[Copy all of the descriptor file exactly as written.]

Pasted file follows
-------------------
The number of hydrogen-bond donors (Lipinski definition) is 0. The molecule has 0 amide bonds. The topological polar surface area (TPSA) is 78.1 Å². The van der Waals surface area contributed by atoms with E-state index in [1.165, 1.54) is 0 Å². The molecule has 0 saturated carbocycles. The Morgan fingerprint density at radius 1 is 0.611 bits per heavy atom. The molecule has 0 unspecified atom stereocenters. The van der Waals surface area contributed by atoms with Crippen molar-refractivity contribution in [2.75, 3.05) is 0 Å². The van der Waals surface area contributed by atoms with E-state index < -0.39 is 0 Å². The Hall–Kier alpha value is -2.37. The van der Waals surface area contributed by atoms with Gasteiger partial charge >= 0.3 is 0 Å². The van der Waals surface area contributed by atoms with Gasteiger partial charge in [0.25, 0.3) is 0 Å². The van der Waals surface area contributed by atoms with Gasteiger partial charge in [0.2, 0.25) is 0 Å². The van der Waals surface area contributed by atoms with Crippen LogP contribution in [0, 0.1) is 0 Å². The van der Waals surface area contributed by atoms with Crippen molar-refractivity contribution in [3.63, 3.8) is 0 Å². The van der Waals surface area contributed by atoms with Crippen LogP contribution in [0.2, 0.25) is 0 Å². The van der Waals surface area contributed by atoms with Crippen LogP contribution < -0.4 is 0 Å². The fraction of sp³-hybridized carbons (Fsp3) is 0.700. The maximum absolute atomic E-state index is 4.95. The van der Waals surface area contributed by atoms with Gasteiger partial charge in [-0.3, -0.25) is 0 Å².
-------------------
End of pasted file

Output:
The number of hydrogen-bond donors (Lipinski definition) is 0. The molecule has 0 amide bonds. The topological polar surface area (TPSA) is 78.1 Å². The van der Waals surface area contributed by atoms with E-state index in [1.165, 1.54) is 0 Å². The molecule has 0 saturated carbocycles. The Morgan fingerprint density at radius 1 is 0.611 bits per heavy atom. The molecule has 0 unspecified atom stereocenters. The van der Waals surface area contributed by atoms with Crippen molar-refractivity contribution in [2.75, 3.05) is 0 Å². The van der Waals surface area contributed by atoms with E-state index < -0.39 is 0 Å². The Hall–Kier alpha value is -2.37. The van der Waals surface area contributed by atoms with Gasteiger partial charge >= 0.3 is 0 Å². The van der Waals surface area contributed by atoms with Gasteiger partial charge in [0.25, 0.3) is 0 Å². The van der Waals surface area contributed by atoms with Gasteiger partial charge in [0.2, 0.25) is 0 Å². The van der Waals surface area contributed by atoms with Crippen LogP contribution in [0, 0.1) is 0 Å². The van der Waals surface area contributed by atoms with Crippen molar-refractivity contribution in [3.63, 3.8) is 0 Å². The van der Waals surface area contributed by atoms with Crippen LogP contribution in [0.2, 0.25) is 0 Å². The van der Waals surface area contributed by atoms with Crippen LogP contribution < -0.4 is 0 Å². The fraction of sp³-hybridized carbons (Fsp3) is 0.700. The maximum absolute atomic E-state index is 4.95. The van der Waals surface area contributed by atoms with Gasteiger partial charge in [-0.3, -0.25) is 0 Å².